In a vague press statement, Vanetsyan wrote: "Let my resignation be a sobering 'Stop' step,'' Vanetsyan said. "State-building has its logic: spontaneity of actions and decisions and a work style of not differentiating between primary and secondary and transient and lasting things is not the path leading to the realization of goals. It has nothing in common with the officer’s honor: the officer’s epaulettes are incompatible with such a course of events.'' (see: previous source).

Resignations: an emerging revolution against a revolution

It was clearly stated that the policy pursued by the Armenian government is inadequate. It is marred by spontaneous decisions, illogical and unreasonable steps, unbiased assessment of the processes. So even career security officers such as Vanetsyan already know that it is impossible to hide the truth. His predecessors could do the same a year ago, but it seems that the Armenian character did not allow it. They probably believed that Pashinyan would bring democracy and sovereignty to Armenia. Actual events show that Pashinyan and his team acted purely in their own interests and now agree to use force against those who are in the situation that they once were. But does Pashinyan have a right to accuse Robert Kocharyan? Both of them are cut from the same cloth.

Against this background, two major events signal a forthcoming political earthquake in Armenia. The first is the Supreme Court`s rejection of the Constitutional Court ruling to release Kocharyan. In addition, the Armenian parliament speaker said the issue had to be discussed at the parliament.

Secondly, Pashinyan intends to arrest former prosecutor general Agvan Ovsepyan. Experts described it as the new government`s excessive appetite, and believe this was the major reason behind Vanetsyan`s resignation because he was careful not to cross the line and was convinced that radical moves would throw Armenia into the abyss.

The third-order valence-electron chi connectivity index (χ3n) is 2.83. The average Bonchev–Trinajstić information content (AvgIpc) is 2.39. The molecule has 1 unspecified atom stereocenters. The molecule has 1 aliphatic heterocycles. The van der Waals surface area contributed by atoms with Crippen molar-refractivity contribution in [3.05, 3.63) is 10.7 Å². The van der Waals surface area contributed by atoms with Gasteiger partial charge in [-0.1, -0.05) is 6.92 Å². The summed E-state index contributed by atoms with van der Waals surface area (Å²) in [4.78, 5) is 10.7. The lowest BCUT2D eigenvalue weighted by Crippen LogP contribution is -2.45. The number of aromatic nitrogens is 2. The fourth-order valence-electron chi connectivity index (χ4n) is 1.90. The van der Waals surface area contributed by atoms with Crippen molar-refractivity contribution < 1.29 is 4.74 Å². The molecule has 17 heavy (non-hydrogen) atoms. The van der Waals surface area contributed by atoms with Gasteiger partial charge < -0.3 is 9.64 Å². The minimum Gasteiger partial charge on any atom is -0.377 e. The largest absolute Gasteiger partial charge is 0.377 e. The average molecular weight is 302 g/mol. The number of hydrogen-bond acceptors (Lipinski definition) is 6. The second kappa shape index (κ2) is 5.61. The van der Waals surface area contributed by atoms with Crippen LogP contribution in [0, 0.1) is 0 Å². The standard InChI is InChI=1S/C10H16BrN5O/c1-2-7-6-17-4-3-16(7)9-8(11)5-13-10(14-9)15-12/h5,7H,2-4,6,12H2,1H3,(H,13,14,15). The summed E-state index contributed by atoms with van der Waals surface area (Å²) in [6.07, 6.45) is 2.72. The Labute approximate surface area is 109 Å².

Experts do not rule out new resignations. They point to deep cracks within the Armenian government and ineffectiveness of Pashinyan`s policy. Interestingly, public discontent is also growing. People are anticipating actual results, while the Prime Minister is only making empty ideological statements full of pathos. But this pathos vanished when Amulsar events happened. The Armenians became certain that their Prime Minister was neither a democrat, nor a patriot, and that the only thing he can do is idle talk.

It turns out that the political crisis in Armenia is entering a new stage caused by the ineffective policy of the Pashinyan team. At the same time, the Armenian experts did not rule out that Moscow could also have a hand in this process. This argument looks more interesting in the light of Patrushev`s discussing the Amulsar issue during his one-on-one meeting with Pashinyan. It was Patrushev`s visit that paved the way for the major processes.

Experts believe that Vanetsyan will resume political activity. This may mark the beginning of the collapse of Pashinyan`s regime. It`s not about Vanetsyan winning the elections. Most importantly this confirms the changing geopolitical dynamics in the entire South Caucasus and proves that external attempts to stage a revolution in the region are doomed to failure. After the collapse of Pashinyan`s government, concepts such as "Armenian velvet revolution'' and "Armenian democracy'' will become just empty words.

These factors may definitely bring new geopolitical risks and uncertainty to the region. So regional countries should be ready. Certain forces may try to use the political situation in Armenia to commit provocations. If not prevented, these provocations may put the entire South Caucasus at risk. Armenia is again becoming a source of risks, dangers and radical behavior in the region. One of the superpowers should probably play a balancing role in this situation.